Tuesday, February 14, 2023

We're back in quarantine--our son has COVID

My husband finally recovered from COVID, round 2 (his "Paxlovid rebound)" about a week and a half ago, so our son went to hang out with some friends over Superbowl Weekend--he came home yesterday, and tested positive for COVID tonight.  He called a local Urgent Care/medical drop-in center's 24-hour phone line and they sent a prescription for Paxlovid to our usual pharmacy, to be filled tomorrow.  I guess we're *not* going to synagogue in person this Shabbat.

Sunday, February 12, 2023

A new melody for Ein Kelokeinu by Eitan Kantor

This new melody for Ein Kelokeinu by Eitan B Kantor is certainly different--as a long-time folk-dancer, I'm guessing it's a Balkan version (7 beats to a measure?). I like it! ❤️

I really love a trend that I'm seeing lately--some better-off synagogues are now sponsoring the writing of new Jewish music. This Ein Kelokeinu comes to us courtesy of Congregation B'nai Amoona's Shirei Amoona project (Creve Coeur, MO). Also onboard are Beth El Synagogue Center's Shoresh Halev Center for Jewish Music (New Rochelle, NY), Ahavath Achim Synagogue's Sonia Project (Atlanta, GA), and Temple Beth Am (Los Angeles) and Temple Emanuel of Beverly Hills, who co-sponsored February 2022's Kol Tefilla concert. I probably missed a few. The more, the merrier!

Thursday, February 02, 2023

Second-hand Rose, or Judaism by proxy—my problem with a rabbinic interpretation of Sh’ma

I’ve been taking a class on Sh’ma with Rabbi Reuven Kimelman and Eliana Light, and it’s been fascinating—I’m learning different ways of interpreting the text that would never have occurred to me.  But the more Rabbi Kimelman talked about the tefillin functioning as reminders to give credit to HaShem, not the ancient rain god Ba’al, for rain, the more I kept thinking that something was missing.  Or, rather some*one.*

I realize that I’ve getting ahead of the curriculum, since we’ll be discussing the third paragraph of Sh’ma *next* Wednesday, but the issue is basically the same.

Here’s a quote from a comment posting on my blog some years ago [links added by me]:  “What is the purpose of a woman putting on tefillin/tzitzit? Is it to be like a man? is it to be closer to God? There is a story(I think is true) of a woman who asked R. Soloveichik if she could put on a Tallit. He told her to try wearing a pasul one(one fringe cut off). After a few weeks, he asked her how she felt wearing the Tallit, and she responded that she felt closer to God. He told her she could not wear it anymore and could not wear a tallit, because a pasul tallit should not have any effect on how she felt.(she was not fulfilling any commandment with a known pasul tallit, and any benefit she felt would have come from just the act of wearing the cloth and being like a guy.) So motivation is a prime issue.”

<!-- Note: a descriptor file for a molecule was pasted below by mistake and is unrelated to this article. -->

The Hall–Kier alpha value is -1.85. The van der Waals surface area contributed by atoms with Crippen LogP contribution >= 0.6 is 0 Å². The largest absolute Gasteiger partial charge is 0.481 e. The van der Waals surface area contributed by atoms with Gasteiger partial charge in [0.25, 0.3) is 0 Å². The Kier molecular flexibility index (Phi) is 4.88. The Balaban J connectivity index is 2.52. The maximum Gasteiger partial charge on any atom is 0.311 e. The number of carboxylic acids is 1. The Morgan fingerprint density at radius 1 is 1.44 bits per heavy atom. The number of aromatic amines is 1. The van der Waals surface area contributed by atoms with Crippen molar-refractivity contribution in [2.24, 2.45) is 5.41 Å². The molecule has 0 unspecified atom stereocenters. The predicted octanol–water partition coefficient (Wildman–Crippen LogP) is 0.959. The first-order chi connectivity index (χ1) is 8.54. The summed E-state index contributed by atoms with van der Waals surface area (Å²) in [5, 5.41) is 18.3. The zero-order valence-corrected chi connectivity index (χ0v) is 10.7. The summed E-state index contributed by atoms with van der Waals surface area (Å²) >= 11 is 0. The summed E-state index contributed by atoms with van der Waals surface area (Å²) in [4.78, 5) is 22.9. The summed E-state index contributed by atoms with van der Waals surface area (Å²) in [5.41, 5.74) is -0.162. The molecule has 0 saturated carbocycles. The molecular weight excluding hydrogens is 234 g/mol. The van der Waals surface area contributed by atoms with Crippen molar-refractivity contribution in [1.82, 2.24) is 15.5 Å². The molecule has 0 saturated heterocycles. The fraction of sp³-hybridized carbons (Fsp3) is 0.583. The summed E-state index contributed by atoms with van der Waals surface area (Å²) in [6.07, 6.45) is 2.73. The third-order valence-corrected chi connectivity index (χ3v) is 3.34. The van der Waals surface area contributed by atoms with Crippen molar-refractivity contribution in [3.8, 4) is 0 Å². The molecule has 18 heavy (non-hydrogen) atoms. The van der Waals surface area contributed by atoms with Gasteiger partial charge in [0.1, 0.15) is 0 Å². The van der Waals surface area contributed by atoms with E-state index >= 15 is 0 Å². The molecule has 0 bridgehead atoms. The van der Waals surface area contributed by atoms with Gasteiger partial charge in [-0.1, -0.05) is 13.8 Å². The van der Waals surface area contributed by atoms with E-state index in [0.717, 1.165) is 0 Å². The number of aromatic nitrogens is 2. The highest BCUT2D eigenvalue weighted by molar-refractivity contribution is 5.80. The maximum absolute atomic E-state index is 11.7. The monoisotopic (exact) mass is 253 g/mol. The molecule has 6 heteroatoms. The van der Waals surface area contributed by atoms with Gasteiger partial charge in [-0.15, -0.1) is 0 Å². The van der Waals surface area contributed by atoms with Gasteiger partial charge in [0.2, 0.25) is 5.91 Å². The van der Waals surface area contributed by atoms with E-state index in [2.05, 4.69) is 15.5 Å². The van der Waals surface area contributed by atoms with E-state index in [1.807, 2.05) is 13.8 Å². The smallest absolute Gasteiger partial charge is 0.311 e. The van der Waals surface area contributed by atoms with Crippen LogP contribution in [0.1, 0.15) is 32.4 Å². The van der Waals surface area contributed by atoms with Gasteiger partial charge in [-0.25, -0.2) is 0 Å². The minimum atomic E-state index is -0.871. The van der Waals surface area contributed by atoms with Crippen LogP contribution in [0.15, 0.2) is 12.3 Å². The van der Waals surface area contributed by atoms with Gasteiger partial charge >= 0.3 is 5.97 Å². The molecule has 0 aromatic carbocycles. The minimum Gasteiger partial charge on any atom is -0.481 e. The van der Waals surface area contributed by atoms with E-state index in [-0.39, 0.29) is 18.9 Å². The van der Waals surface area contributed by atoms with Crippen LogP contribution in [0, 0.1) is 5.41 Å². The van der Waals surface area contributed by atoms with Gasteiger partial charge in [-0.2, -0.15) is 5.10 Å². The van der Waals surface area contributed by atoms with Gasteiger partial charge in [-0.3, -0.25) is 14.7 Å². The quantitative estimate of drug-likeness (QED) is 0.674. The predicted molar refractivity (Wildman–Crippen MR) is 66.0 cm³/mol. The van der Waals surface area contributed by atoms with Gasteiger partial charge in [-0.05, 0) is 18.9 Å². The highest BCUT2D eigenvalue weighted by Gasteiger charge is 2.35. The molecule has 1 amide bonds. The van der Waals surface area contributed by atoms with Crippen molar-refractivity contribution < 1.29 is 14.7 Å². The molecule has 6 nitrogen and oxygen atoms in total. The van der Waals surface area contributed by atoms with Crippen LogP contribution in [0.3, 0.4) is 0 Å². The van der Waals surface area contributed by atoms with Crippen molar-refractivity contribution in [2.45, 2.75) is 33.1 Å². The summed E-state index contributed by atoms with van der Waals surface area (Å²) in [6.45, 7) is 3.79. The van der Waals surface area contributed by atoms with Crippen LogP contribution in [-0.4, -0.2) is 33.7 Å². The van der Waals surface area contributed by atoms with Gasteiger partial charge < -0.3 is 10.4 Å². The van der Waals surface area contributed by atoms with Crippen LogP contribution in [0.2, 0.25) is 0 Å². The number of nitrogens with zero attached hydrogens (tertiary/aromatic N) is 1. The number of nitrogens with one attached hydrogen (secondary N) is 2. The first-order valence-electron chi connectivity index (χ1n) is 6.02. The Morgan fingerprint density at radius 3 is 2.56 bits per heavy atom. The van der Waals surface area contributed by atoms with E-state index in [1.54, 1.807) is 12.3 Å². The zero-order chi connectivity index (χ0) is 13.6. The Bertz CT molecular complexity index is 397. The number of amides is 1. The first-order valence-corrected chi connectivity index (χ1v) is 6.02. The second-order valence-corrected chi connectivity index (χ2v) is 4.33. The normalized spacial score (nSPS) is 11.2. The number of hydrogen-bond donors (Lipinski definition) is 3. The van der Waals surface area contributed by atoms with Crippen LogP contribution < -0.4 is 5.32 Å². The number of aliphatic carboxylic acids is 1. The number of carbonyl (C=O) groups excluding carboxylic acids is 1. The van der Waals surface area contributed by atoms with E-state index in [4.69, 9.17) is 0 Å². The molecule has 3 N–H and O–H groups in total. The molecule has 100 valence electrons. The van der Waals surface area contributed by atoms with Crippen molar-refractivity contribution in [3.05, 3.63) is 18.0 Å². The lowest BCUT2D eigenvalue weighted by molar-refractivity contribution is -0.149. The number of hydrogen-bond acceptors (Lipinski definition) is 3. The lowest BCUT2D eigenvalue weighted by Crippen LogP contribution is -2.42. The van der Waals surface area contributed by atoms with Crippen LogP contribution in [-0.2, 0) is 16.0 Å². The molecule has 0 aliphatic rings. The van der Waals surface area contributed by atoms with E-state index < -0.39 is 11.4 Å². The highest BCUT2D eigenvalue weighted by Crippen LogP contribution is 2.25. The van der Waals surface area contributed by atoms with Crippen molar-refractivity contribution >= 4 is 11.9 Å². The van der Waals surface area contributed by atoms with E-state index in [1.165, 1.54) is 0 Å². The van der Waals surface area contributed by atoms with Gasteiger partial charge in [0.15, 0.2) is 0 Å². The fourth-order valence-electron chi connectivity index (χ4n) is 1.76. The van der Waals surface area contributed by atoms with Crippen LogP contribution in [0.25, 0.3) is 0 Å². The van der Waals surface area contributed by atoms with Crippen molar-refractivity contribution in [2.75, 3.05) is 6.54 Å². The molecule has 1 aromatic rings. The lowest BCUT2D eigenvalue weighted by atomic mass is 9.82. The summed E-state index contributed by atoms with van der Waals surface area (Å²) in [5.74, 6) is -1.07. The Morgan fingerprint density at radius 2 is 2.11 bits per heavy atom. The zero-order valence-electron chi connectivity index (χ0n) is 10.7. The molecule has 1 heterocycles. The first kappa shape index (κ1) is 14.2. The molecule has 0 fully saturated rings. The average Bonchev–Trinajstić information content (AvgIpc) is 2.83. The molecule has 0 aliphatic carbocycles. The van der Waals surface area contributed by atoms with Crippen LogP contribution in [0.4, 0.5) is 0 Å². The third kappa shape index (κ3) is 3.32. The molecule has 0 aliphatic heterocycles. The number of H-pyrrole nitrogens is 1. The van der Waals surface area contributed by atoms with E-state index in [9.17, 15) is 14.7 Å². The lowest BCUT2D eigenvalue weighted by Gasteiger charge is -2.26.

Rabbi Soloveitchik *may* have been correct from a halachic (Jewish religious law) point of view, but I’ve always thought that he was totally incorrect in assuming that “any benefit she felt would have come from just the act of wearing the cloth and being like a guy.”  I’ve always felt that, assuming this story is true, the woman may have felt closer to God because it was probably the first time in her life that she’d ever worn a garment that was specifically intended for prayer.

To the best of my knowledge, the rabbis of old interpreted the tallit and tefillin as being either “beged ish” (men’s garments) forbidden to women, and/or as garments restricted to those obligated to observe time-bound commandments. They seem not to have given any thought to the needs of women to have our own religious lives apart from those of our fathers, brothers, husbands, and/or sons. As far as I know, there was never any Jewish religious garment intended for wear by women. (Head scarves and the like are also worn by nuns and Muslim women—modest dress is not exclusive to Jewish women.) So what’s a *woman* supposed to do when Sh’ma says that you should bind HaShem’s words on your hand and between your eyes as a reminder to give credit to G!d, not Ba'al, for rain--shouldn't this reminder also apply to women? And when Sh’ma says that you will see the fringe and remember all HaShem’s mitzot, what’s a *woman* supposed to look at?

I have now been wearing a tallit for 51 years, and I don’t feel as if it’s a real Morning Service until I recite the b’rachah and put it on.  For me, reciting the b’rachah and laying tefillin is just what I do when I pray the Weekday Shacharit.  I have zero interest in letting my husband be my “surrogate Jew.”  I insist on owning my own Judaism.

Wednesday, February 01, 2023

74 and going for more

Happy birthday to me.  :)